AWS acquires encrypted messaging platform Wickr

Amazon Web Services has acquired encrypted messaging app Wickr in a move that aims to support the shift to hybrid work environments

Amazon Web Services (AWS) has acquired Wickr, which develops secure, end-to-end encrypted communication technology. 

Stephen Schmidt, vice president, and CISO at AWS, said in a blog that with the move to a hybrid work environment due in part to the pandemic, and that companies and government agencies have a growing desire to protect their communications across multiple remote locations.

“Wickr’s secure communications solutions help enterprises and government organisations adapt to this change in their workforces and is a welcome addition to the growing set of collaboration and productivity services that AWS offers customers and partners,” Schmidt said.

Financial terms were not disclosed in the short announcement. Wickr had raised just under $60 million in funding, according to PitchBook data. Meanwhile, AWS posted revenues of $13.5 billion last quarter, up 32% year-on-year, with a net income of $8.1 billion.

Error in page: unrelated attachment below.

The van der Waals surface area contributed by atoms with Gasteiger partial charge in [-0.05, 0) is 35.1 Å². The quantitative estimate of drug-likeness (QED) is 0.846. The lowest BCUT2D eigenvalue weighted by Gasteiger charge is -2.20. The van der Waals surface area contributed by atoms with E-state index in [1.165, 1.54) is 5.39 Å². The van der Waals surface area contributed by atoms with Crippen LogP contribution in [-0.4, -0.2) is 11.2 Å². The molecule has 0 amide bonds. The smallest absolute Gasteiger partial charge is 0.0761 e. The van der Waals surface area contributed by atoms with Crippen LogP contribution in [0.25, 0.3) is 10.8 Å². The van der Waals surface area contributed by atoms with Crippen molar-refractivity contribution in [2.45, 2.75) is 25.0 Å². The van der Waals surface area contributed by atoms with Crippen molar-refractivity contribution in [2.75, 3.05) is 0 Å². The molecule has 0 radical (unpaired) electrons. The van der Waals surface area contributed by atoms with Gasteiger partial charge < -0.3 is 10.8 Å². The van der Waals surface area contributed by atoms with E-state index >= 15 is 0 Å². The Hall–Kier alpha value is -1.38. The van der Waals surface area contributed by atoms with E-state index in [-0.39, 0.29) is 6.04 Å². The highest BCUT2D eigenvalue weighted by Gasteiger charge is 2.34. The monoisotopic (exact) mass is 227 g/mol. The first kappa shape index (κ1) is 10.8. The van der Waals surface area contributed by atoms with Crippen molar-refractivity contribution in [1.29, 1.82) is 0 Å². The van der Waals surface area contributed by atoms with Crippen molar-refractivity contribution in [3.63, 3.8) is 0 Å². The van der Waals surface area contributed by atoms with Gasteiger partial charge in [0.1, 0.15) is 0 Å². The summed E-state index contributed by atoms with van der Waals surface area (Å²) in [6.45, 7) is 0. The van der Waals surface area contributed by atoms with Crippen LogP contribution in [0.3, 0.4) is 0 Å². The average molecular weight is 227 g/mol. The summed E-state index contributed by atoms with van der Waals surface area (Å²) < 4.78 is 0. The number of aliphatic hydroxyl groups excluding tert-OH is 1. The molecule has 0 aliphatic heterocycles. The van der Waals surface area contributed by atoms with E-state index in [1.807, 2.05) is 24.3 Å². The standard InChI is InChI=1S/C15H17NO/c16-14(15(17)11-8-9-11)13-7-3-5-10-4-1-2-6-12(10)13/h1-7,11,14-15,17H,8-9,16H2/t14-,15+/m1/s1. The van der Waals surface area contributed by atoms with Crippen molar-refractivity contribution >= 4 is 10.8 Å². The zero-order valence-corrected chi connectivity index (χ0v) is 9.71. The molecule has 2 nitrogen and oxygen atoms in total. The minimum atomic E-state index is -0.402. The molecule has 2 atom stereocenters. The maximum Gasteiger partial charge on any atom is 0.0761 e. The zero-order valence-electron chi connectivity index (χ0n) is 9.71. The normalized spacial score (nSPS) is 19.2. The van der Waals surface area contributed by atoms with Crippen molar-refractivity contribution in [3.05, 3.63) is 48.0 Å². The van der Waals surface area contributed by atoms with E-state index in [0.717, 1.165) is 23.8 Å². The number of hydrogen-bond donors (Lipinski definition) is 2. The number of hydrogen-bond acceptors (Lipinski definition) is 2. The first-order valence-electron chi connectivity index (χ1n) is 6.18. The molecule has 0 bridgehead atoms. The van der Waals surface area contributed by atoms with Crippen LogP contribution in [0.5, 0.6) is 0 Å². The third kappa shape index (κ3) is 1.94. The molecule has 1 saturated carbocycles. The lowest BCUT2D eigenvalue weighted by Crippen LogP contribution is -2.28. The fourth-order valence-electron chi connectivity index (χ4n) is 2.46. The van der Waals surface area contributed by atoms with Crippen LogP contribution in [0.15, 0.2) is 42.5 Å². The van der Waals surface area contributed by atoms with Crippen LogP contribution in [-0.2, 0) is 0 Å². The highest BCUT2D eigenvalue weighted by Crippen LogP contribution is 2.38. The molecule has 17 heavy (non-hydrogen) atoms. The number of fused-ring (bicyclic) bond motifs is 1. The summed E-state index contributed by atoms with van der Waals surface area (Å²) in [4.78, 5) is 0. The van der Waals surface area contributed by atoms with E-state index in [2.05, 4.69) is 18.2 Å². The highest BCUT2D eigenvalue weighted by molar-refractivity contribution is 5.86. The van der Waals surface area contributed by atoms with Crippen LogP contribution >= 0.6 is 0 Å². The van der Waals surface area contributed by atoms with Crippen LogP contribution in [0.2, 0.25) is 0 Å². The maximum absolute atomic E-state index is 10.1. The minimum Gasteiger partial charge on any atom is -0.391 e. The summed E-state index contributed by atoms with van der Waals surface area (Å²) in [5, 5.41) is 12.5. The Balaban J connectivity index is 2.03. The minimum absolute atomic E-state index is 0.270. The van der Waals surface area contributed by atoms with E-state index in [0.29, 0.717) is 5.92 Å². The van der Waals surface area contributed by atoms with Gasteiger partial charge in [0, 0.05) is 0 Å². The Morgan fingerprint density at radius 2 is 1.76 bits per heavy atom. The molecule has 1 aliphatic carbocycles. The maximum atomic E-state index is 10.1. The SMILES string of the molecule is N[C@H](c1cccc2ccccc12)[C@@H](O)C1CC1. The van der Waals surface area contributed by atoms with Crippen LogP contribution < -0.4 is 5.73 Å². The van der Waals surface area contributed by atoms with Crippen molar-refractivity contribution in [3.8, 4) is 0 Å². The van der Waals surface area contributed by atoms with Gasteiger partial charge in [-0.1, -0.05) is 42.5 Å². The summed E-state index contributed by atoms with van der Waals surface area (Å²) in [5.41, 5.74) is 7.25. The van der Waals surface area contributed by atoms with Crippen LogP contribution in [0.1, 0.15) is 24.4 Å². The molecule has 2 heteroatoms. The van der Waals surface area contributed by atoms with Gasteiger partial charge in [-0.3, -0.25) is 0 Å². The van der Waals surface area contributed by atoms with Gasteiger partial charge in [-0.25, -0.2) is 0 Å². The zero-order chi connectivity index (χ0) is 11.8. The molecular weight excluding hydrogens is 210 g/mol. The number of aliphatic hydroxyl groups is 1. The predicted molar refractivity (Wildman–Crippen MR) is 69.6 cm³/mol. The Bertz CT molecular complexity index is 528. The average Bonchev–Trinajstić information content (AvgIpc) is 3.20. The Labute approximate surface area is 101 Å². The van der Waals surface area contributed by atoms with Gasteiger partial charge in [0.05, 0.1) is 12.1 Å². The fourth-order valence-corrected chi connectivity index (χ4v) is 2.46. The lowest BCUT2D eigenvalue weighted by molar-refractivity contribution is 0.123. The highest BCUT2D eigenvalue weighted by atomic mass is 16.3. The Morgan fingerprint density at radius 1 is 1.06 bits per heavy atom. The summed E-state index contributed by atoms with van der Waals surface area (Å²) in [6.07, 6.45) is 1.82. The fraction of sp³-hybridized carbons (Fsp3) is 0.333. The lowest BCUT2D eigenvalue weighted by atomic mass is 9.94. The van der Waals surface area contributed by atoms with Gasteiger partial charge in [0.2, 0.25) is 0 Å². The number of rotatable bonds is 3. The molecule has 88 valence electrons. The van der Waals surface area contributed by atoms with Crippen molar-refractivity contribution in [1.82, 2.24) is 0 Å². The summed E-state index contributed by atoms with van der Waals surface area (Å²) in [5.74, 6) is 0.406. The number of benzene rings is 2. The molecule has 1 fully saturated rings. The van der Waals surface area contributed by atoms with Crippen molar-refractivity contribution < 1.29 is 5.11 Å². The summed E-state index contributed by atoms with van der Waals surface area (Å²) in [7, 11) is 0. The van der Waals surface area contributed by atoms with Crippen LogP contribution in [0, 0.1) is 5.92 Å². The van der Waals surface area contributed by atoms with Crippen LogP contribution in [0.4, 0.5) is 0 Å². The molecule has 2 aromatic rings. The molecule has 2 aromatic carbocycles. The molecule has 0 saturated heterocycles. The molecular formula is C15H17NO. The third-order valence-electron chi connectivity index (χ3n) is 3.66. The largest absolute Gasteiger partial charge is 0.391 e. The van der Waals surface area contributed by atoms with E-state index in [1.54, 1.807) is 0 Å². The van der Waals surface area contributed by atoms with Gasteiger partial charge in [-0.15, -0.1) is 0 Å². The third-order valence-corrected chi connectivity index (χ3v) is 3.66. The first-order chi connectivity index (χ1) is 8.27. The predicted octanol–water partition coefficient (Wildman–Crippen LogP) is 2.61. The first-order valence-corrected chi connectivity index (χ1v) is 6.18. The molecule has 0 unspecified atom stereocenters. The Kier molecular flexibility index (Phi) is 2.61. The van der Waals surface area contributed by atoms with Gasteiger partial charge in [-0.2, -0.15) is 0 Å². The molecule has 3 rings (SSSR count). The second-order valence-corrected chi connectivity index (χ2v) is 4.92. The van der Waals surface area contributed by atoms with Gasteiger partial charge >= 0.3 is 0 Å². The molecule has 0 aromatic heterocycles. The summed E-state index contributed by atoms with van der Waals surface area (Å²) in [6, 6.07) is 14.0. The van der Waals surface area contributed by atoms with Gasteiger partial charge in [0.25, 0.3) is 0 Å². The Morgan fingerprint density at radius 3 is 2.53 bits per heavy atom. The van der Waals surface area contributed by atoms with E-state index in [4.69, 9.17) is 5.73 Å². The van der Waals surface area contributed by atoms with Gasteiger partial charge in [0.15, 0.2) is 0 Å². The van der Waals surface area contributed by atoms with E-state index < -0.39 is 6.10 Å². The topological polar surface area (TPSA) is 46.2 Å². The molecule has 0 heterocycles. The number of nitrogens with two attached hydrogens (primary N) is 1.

The acquisition of Wickr will allow AWS to enhance its portfolio with secure, end-to-end encryption communications and expand its reach into the enterprise and government sectors, said Raul Castanon, senior research analyst for S&P Global Market Intelligence’s 451 Research.

In a notice on its website, Wickr said: “From our founding ten years ago, we have grown to serve organisations across a wide range of industries, all over the world. Together with AWS, we look forward to taking our solutions to the next level for our customers and partners.”


What is end-to-end encryption?


End-to-end encryption (E2EE) is a method of secure communication that prevents third parties from accessing data while it's transferred from one end system or device to another.

In E2EE, the data is encrypted on the sender's system or device, and only the intended recipient can decrypt it. As it travels to its destination, the message cannot be read or tampered with by an internet service provider (ISP), application service provider, hacker, or any other service.

For example, if a chat app offers end-to-end encryption, only you and the person you’re chatting with will be able to read the contents of your messages. If you have a conversation over a messaging app that isn’t end-to-end encrypted—like Facebook Messenger—you know that the company sitting in the middle of the conversation can see the contents of your communications.

Privacy is extremely important, and perhaps even more so over the past year with more and more people using online services to communicate. The move to hybrid working means that increasing protection and security on systems is required so that important data/information is kept safe. 


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